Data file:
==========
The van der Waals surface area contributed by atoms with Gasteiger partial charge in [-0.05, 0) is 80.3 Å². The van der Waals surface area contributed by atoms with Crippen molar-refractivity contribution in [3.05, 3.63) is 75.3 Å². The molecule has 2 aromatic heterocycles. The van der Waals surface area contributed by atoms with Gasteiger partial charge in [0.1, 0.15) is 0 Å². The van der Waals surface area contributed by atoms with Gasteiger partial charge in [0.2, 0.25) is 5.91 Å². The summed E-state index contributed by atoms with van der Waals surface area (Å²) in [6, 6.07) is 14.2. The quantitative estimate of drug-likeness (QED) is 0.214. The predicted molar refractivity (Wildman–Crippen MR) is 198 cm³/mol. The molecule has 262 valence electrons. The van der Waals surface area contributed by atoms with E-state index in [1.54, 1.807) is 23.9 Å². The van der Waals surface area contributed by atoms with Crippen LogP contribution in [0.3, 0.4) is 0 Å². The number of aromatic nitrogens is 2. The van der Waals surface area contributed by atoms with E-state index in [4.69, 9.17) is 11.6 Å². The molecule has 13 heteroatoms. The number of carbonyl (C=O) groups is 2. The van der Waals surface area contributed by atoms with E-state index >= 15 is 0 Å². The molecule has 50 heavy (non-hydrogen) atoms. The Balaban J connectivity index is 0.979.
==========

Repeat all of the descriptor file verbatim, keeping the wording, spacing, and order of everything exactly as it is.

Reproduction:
The van der Waals surface area contributed by atoms with Gasteiger partial charge in [-0.05, 0) is 80.3 Å². The van der Waals surface area contributed by atoms with Crippen molar-refractivity contribution in [3.05, 3.63) is 75.3 Å². The molecule has 2 aromatic heterocycles. The van der Waals surface area contributed by atoms with Gasteiger partial charge in [0.1, 0.15) is 0 Å². The van der Waals surface area contributed by atoms with Gasteiger partial charge in [0.2, 0.25) is 5.91 Å². The summed E-state index contributed by atoms with van der Waals surface area (Å²) in [6, 6.07) is 14.2. The quantitative estimate of drug-likeness (QED) is 0.214. The predicted molar refractivity (Wildman–Crippen MR) is 198 cm³/mol. The molecule has 262 valence electrons. The van der Waals surface area contributed by atoms with E-state index in [1.54, 1.807) is 23.9 Å². The van der Waals surface area contributed by atoms with Crippen LogP contribution in [0.3, 0.4) is 0 Å². The number of aromatic nitrogens is 2. The van der Waals surface area contributed by atoms with E-state index in [4.69, 9.17) is 11.6 Å². The molecule has 13 heteroatoms. The number of carbonyl (C=O) groups is 2. The van der Waals surface area contributed by atoms with E-state index >= 15 is 0 Å². The molecule has 50 heavy (non-hydrogen) atoms. The Balaban J connectivity index is 0.979.